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Chapter 10

Generic Programming and Collection Classes

How to avoid reinventing the wheel? Many data structures and algorithms, such as those from Chapter 9, have been studied, programmed, and re-programmed by generations of computer science students. This is a valuable learning experience. Unfortunately, they have also been programmed and re-programmed by generations of working computer professionals, taking up time that could be devoted to new, more creative work. A programmer who needs a list or a binary tree shouldn't have to re-code these data structures from scratch. They are well-understood and have been programmed thousands of times before. The problem is how to make pre-written, robust data structures available to programmers. In this chapter, we'll look at Java's attempt to address this problem.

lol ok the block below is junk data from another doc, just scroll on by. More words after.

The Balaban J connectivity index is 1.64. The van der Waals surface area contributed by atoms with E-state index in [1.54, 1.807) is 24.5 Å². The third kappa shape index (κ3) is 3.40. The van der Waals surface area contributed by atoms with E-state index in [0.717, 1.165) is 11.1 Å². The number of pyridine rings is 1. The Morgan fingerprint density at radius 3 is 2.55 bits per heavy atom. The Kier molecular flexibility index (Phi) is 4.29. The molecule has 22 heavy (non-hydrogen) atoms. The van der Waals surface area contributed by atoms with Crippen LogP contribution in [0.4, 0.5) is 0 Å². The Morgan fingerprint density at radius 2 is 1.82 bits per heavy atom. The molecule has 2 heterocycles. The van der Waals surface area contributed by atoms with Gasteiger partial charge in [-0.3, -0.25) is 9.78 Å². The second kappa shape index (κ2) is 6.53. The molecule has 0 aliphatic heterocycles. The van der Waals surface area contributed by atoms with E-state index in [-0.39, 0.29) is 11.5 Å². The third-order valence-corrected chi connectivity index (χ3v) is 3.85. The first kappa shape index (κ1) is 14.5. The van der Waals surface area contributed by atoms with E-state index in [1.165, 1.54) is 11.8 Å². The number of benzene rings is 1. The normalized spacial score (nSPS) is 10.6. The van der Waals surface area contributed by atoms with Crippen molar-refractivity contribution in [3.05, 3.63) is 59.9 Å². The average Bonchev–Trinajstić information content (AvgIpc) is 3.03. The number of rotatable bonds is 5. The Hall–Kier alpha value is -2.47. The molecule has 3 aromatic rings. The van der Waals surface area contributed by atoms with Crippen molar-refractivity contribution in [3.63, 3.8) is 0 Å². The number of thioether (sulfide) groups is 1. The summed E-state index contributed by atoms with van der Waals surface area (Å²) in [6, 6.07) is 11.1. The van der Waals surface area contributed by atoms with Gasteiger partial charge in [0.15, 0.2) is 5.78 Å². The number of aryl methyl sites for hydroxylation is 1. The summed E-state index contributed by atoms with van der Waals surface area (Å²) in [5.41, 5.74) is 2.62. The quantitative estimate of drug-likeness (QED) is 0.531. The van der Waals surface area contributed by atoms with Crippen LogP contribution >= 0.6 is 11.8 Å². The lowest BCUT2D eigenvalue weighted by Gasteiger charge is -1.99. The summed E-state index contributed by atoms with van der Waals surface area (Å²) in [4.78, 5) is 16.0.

You have already seen part of the solution in Section 7.3. That section introduced parameterized types and the ArrayList class. Parameterized types make it possible for the same class to work with many different kinds of data. This idea—that the same code can be used for a variety of data types—is called generic programming.

Contents of Chapter 10:

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